denied all wrongdoing. the sunday telegraph has a message from health secretary matt hancock, who says your boss should offer you perks like free fruit, bicycle loans and counselling. he's launching a new plan to keep workers healthy. there's also a picture of the prince of wales during his west africa tour. shall we have a look now? stories that you have picked and the first one is this in the telegraph, don't one is this in the telegraph, don't ona one is this in the telegraph, don't on a cps loss, says a. this is a conservative age who was cleared of it, it hasjust been announced that the charges had been dropped and alison saunders —— alison saunders is stepping down as the director of public execution and there seems to be an automatic pathway, usually, where the gong is awarded to the departing dp and should ordinarily
7:24 am
be made a dame. herfive—yeartenure in that role has been a sort of, absolutely with criticism. most because of the intra— double sex claim cases where an uneasy —— anonymity is being investigated. because it is such a heinous crime, there is a presumption of innocence... we should say that the charges have been dropped against him several years ago. it was about the phrasing, saying there was insufficient evidence and the fact is there was no evidence. that's right. what samuel armstrong, the conservative eight, is saying, is that this term, in sufficient evidence, is loaded. if a false disclaimer is proved, it is. it but insufficient evidence carries with ita certain insufficient evidence carries with it a certain inference that there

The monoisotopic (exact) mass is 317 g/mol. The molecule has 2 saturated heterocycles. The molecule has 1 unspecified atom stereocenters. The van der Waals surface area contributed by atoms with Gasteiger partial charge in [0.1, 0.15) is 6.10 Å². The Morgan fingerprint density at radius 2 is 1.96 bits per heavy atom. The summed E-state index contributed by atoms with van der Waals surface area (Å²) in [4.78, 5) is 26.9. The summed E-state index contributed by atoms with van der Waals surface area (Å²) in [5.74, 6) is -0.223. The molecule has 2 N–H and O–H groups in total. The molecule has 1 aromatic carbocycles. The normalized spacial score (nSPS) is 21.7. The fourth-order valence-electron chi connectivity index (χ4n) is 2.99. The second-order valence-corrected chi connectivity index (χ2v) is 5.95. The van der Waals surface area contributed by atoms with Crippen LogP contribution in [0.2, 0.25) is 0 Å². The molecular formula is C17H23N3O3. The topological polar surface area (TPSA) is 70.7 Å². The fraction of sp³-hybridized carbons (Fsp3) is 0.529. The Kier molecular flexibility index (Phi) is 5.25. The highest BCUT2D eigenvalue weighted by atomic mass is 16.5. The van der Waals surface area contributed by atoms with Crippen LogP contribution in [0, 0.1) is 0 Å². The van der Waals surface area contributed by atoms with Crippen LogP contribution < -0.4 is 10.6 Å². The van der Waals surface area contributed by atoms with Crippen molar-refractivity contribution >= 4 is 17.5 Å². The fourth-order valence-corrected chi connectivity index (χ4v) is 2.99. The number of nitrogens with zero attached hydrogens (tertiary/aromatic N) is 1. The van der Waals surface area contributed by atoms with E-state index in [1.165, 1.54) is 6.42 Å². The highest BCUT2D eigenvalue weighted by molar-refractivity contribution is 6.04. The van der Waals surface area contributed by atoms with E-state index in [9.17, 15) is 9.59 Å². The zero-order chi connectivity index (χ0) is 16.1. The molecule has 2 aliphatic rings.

7:25 am
are is not clear at understanding that there was no guilt established and that is what he is raising and therefore, that coupled with all of therefore, that coupled with all of the other issues and criticism surrounding alison saunders, he has come out to say she shouldn't be awarded the game would. —— dame hood. british airways, customers charged £100 to 60 at each other. that is right, customers travelling long haul. the understanding is you are going on a scheduled airline on a long haul flight, at the very least you should get to sit together and share lace are under the cosh as early this year they drop their free snacks and drinks. i think the criticism is coming not only that you cannot sit with your loved ones, there would be some people quite happy to do that, who would pay for it. but, you take the screaming kid over there, no problem. it. but, you take the screaming kid overthere, no problem. in all seriousness, the whole point of travelling no—frills is that you
7:26 am